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Our Scottish Holiday

November 19, 2018

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It was Saturday, October 20th at four in the morning when we set off to Scotland for a week long birding and photography holiday. What could be better, I hear you say? Well, there was a small problem, just a wee one (I picked up some Scottish whilst I was there J); it was a 605 mile drive from home to the Hotel (The Grant Arms Hotel)! For those of you who are saying “you should have flown”, we did think about it. However, flying with 2 x camera bags, 2 x telescopes, 2 x suitcases and 2 sets of very heavy winter coats meant it just wasn’t practical, particularly with 1 x wife (who’s getting a bit old now and doesn’t understand the concept of carrying her own stuff). There was also the worry of how the camera gear would be treated during transit as I don’t think the baggage handlers are renowned for being gentle with putting the equipment in the hold of the plane! So we took that silly decision to drive, forgetting that I am not as young as I like to think I am.

 

The hotel, situated in the Highlands (specifically Granton on Spey in the Cairngorms), is a fantastic place to stay for those of us who like wildlife photograph as there is a notice board within the hotel where people can put up their “spots” of the day. This gives you a good opportunity to see what birds are flying in (particularly given this was during the migration season). They also have a seminar room for talks that are given throughout the week. It was a fantastic place to base ourselves, as we wanted to combine photography with watching the migration happen in real time. The breakfasts were full ‘English’ style, which really sets you up for the day and when you return at the end of the day there were (joy of joys) complimentary teas and coffees with shortbread biscuits awaiting you. Then after a shower you can just pop down a fantastic dinner (pausing only for a wee dram at the bar (just up my street).

 

A 5 minute walk from the hotel put us in the Anagache Woods and the colours where a delight to see as the trees changed from their summer shirts to winter coats. Red squirrels, crested tits and tree creepers where all there along with much more to see in this, some of the oldest woodland in Scotland – if you venture to the edge of the woods you can even catch a glimpse of River Spey dippers amongst the ducks!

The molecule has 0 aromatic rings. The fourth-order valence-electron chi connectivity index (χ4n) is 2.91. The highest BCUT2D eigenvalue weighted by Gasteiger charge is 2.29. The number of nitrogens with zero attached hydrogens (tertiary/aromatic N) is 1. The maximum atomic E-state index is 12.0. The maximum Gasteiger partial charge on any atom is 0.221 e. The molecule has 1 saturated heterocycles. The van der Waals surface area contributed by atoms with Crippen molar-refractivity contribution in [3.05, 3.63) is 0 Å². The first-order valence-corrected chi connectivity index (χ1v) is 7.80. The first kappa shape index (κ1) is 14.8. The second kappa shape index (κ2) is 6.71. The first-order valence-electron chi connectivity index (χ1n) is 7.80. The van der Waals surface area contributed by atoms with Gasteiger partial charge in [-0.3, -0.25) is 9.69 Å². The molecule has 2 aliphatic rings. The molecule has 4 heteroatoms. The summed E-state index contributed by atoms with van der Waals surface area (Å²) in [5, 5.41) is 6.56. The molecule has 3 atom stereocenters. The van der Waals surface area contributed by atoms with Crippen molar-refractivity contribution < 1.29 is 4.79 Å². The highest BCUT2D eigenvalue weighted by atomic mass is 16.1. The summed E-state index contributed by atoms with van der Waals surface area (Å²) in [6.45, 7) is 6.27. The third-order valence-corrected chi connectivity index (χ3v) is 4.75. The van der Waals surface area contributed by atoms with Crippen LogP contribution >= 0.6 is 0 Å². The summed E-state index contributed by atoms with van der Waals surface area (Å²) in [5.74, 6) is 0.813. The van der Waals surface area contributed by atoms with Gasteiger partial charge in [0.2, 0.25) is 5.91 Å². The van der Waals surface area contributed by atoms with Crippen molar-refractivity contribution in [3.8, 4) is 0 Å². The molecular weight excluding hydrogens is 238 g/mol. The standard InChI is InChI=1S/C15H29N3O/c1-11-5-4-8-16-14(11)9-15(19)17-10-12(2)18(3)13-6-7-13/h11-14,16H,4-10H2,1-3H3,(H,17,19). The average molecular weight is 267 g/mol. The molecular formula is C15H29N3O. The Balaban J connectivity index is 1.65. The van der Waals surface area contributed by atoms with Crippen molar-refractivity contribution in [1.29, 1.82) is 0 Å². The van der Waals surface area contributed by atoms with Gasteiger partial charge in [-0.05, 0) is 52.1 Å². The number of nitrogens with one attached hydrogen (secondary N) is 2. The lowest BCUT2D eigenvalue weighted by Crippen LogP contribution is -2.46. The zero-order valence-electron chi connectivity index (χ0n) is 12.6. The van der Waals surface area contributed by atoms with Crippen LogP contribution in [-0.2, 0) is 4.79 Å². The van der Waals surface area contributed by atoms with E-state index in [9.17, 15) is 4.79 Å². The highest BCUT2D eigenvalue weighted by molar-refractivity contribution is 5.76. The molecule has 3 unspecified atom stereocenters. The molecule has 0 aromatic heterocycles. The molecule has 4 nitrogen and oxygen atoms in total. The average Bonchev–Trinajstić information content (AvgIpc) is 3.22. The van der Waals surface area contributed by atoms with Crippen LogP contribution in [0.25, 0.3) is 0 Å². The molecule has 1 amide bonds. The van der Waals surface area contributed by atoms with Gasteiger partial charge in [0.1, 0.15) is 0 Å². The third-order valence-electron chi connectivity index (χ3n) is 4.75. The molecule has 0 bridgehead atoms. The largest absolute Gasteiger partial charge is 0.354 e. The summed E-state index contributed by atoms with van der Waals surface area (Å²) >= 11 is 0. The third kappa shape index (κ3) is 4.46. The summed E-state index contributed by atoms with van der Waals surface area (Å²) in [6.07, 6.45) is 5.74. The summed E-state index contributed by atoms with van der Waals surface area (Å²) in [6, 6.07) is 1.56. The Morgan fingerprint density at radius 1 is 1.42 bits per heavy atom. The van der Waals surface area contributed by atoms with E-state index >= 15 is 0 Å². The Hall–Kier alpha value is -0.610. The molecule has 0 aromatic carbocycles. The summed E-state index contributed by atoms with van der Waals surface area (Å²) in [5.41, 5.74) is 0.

The whole area in the Cairngorms is photogenic with so many scenic views (you are really spoilt for choice) but for Christine and me, this was also about seeing the migration happen, with flocks of Fieldfare, Redwing and Mistle Thrush to be seen in their hundreds.

           

 

              

We drove up to the Black Isles and saw a dolphin at Chanonry Point and then carried on to Udale Bay where we saw several Oil and Gas rigs having a rest. This bay is renowned for great numbers of birds and we were not disappointed, with thousands of geese, ducks, scoter and scaup to name but a few. Another (very windy) day took us up to Burgh Head and then further along the back road we passed RAF Lossiemouth where you can watch the fighter jets take off (specifically Typhoons - I know, I sound like a fighter jet expert but the truth is I rang Ian, the club’s chairman to check J).

When we got to the beach it was a fantastic sight, a delight to photograph, but we still had the wind to deal with! Fortunately the sheltered bay gave refuge to many birds. The weather didn’t put other off either as on the foreshore we watched surfers doing what they do best, surfing (except for the man who kept falling off J).

 

 

 

Highlight of the visit (just because I don’t see fighter jets every day) was, after hearing this loud bang that took 10 years off my life (years that I don’t have to spare), was watching the Typhoons circling around us for about 20 minutes. I thought they were out to get me as they were so low I could nearly shake hands with the pilot! First there was one, then two – it was fantastic to see them (sorry about the photos but I got excited and forgot my settings!).

           

 

 

         

On the last day (the Friday) we woke up to a thick mist and when this briefly cleared there was snow on the hilltops. This was followed by a day that saw mist, snow, and sleet, so we took the decision to leave that night after dinner. It was a shame but a good call - as we were coming out of the highlands they were shutting passes behind us! Not the best drive back (11 and 1/2 hours) but finally we were home and lived to fight another day. All in all, a fantastic holiday with Christine.

 

Dave & Christine

 

 

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